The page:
Like the others have said, you do not have to subscribe to cable TV in order to have cable internet access. However, it seems to be the norm to chrage more if you do not subscribe to the TV part. (Usually about the amount of their least expensive package.) When I was with RoadRunner, we subscribed to the cheapy $9.99/month cable package instead of paying Time-Warner the extra $10/month for not having a TV subscription, so we would at least see something for our money.
It cost$10 extra if you don’t get TV serice, the lowest level of TV service is $15, so you might as well get that. It’s worth the extra $5 for TLC, TBS, FX, CNN and clear reception for yoyr local channels.
There was an article on Slashdot about this subject: it seems that some providers weren’t charging for basic cable if you only wanted internet access: they just didn’t give you a cablebox or splicing parts. The basic cable television signal was still transmitted on the wire however, because there is no way for them to easily and cheaply prevent it. -So the scam was, you could pay for internet access, then use your own cable tuner and get basic cable television without paying for the television part of it.
The cable companies say it’s against their rules and can check this outside of your house: they have a way to detect how many devices the signal is feeding to. How often they bother I don’t know. Also as mentioned, some assume a certain number of people will do this anyway, and charge everybody accordingly.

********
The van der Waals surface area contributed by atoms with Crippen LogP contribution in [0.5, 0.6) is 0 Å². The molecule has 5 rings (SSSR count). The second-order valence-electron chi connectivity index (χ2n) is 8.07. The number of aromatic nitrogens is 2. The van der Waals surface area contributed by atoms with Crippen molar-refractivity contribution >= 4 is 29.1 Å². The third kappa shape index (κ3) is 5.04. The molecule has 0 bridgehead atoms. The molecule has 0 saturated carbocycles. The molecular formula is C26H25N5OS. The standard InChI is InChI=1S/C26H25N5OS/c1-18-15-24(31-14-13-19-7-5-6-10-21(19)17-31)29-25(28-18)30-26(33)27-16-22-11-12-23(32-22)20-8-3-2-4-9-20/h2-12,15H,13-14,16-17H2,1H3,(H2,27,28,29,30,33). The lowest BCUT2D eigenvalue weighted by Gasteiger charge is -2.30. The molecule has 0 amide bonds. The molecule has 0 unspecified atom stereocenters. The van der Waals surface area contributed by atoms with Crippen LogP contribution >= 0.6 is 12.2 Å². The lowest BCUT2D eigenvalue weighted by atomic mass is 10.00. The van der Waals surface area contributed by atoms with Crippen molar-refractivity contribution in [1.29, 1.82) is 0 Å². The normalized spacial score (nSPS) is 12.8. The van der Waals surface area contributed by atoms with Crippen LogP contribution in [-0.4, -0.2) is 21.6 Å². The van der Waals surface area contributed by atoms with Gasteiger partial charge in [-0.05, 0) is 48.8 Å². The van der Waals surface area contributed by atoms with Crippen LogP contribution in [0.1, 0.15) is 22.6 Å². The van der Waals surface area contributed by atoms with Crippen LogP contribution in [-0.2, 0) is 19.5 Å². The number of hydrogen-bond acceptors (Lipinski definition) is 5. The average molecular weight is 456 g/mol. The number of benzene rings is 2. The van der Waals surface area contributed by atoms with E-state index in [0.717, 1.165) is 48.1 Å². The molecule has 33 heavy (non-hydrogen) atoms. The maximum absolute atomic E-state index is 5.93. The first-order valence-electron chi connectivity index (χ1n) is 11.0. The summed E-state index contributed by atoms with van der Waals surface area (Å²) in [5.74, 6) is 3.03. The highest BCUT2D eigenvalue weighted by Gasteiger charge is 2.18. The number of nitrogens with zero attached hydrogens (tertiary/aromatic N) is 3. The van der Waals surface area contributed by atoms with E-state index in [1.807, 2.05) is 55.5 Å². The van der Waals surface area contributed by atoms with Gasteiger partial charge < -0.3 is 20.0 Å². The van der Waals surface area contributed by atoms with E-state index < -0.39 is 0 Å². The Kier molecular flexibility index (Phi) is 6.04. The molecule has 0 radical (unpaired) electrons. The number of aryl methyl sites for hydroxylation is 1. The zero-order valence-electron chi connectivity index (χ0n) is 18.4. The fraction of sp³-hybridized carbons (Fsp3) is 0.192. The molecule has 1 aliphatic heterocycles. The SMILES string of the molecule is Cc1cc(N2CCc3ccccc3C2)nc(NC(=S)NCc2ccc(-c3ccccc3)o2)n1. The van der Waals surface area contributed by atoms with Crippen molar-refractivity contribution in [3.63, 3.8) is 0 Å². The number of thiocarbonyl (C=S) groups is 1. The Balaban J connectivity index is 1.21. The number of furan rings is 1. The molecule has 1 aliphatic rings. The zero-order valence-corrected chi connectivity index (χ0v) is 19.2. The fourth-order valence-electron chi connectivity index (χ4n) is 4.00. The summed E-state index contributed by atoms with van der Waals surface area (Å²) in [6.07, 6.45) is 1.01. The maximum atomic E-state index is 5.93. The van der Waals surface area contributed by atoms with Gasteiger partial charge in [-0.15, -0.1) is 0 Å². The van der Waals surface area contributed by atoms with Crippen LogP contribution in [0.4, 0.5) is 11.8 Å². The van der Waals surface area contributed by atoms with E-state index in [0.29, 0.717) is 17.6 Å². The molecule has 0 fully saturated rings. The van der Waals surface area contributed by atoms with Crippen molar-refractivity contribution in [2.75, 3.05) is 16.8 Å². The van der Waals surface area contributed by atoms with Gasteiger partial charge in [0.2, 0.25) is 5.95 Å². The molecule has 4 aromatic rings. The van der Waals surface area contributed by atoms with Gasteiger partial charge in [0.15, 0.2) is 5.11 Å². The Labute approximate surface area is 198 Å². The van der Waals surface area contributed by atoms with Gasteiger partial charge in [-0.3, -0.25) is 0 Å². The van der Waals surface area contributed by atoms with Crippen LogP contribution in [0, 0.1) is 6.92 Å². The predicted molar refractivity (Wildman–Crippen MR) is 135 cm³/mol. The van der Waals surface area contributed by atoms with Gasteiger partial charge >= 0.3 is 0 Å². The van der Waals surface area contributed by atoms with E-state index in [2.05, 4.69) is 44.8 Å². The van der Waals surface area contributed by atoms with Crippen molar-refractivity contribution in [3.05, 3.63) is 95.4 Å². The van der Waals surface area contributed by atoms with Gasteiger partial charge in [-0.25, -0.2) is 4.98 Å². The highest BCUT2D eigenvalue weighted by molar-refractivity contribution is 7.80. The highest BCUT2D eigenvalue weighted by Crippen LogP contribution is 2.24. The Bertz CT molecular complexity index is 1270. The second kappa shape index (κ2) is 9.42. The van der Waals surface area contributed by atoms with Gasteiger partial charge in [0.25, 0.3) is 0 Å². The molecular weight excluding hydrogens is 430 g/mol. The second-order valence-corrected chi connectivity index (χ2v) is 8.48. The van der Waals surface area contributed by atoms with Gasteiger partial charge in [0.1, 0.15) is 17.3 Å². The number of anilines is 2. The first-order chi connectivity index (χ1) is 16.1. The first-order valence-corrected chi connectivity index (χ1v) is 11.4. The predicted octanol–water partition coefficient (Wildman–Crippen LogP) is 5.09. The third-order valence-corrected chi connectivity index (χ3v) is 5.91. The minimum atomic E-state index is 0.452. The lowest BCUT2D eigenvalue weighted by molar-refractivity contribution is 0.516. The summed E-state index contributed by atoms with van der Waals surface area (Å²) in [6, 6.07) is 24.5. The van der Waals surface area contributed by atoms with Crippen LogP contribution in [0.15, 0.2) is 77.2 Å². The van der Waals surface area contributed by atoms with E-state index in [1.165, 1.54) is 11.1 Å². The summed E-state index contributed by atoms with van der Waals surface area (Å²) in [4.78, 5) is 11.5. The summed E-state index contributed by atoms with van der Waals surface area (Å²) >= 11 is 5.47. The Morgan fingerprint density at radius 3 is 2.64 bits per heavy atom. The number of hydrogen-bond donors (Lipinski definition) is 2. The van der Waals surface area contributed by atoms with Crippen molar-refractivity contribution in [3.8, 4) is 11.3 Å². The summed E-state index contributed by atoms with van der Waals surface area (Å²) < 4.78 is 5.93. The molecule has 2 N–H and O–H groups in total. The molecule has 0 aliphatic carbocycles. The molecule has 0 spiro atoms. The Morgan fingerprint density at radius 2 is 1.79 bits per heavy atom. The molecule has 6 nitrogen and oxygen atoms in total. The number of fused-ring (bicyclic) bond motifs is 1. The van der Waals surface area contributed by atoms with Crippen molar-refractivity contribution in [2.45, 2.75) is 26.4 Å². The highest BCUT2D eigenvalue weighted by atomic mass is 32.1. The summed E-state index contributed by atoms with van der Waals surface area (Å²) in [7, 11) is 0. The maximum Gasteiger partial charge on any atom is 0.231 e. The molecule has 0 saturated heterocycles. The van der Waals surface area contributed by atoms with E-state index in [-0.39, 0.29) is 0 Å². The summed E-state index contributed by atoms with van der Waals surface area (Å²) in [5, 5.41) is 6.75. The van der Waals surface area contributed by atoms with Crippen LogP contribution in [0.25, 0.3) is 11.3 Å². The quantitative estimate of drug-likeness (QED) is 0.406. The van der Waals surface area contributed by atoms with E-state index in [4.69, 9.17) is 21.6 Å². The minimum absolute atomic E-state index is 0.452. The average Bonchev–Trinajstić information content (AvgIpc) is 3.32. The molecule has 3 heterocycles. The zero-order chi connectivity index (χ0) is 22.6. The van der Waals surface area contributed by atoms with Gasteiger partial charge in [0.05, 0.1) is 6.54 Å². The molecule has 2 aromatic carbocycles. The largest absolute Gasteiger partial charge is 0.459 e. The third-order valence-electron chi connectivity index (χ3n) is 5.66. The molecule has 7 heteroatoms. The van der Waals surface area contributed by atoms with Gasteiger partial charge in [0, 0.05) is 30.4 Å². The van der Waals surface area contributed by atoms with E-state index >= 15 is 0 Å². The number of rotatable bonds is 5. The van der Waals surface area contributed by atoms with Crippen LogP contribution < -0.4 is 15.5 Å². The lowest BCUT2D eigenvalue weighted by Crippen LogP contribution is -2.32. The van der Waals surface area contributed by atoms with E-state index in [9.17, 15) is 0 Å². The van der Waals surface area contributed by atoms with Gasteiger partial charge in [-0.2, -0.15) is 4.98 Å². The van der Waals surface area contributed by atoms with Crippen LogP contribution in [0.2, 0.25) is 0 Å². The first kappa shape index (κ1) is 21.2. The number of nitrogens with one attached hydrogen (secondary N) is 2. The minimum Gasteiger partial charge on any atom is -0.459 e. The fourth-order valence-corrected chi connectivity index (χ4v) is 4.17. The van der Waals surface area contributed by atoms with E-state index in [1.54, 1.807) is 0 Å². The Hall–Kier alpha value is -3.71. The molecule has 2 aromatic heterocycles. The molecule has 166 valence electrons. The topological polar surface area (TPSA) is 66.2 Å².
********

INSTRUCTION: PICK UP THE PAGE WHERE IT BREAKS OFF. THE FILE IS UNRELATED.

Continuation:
Well, you use a cable box if you got an ancient TV… but the point is, if you only are paying for one service, they only give you one line to physically connect anything to. You can buy splitters and cable-making parts, but a lot of people don’t know that I guess. Or that’s what they hoped, anyway.
By the by, the parental unit recently went to digital cable television, and they brought a huge ugly tuner that’s crap; it has its own $5 remote control that isn’t a universal, so now (because of the way it works) we have three remote controls instead of two (for cable, tv and vcr). Also, the VCR has no way to turn the cable box on or off or select channels itself, so you can’t set the VCR to record as normal. This doesn’t bother me much really, but she is wondering… -are there any 19"+ or so televisions available in the US that include a digital-signal cable tuner built-in? [Please Note: not a digital tuner, a tuner for digital cable television.] - DougC
Actually, there is - since the cable modem and analog TV signals are on different frequencies, a simple bandpass filter will allow the modem to be used while preventing anything else from going through. However, sometimes the installation techs forget to install the filter.
I have this setup at my house. We were having trouble with our cable modem, so our cable company installed a dedicated drop just for the modem. Just for the hell of it I connected a TV and confirmed that there were no TV signals.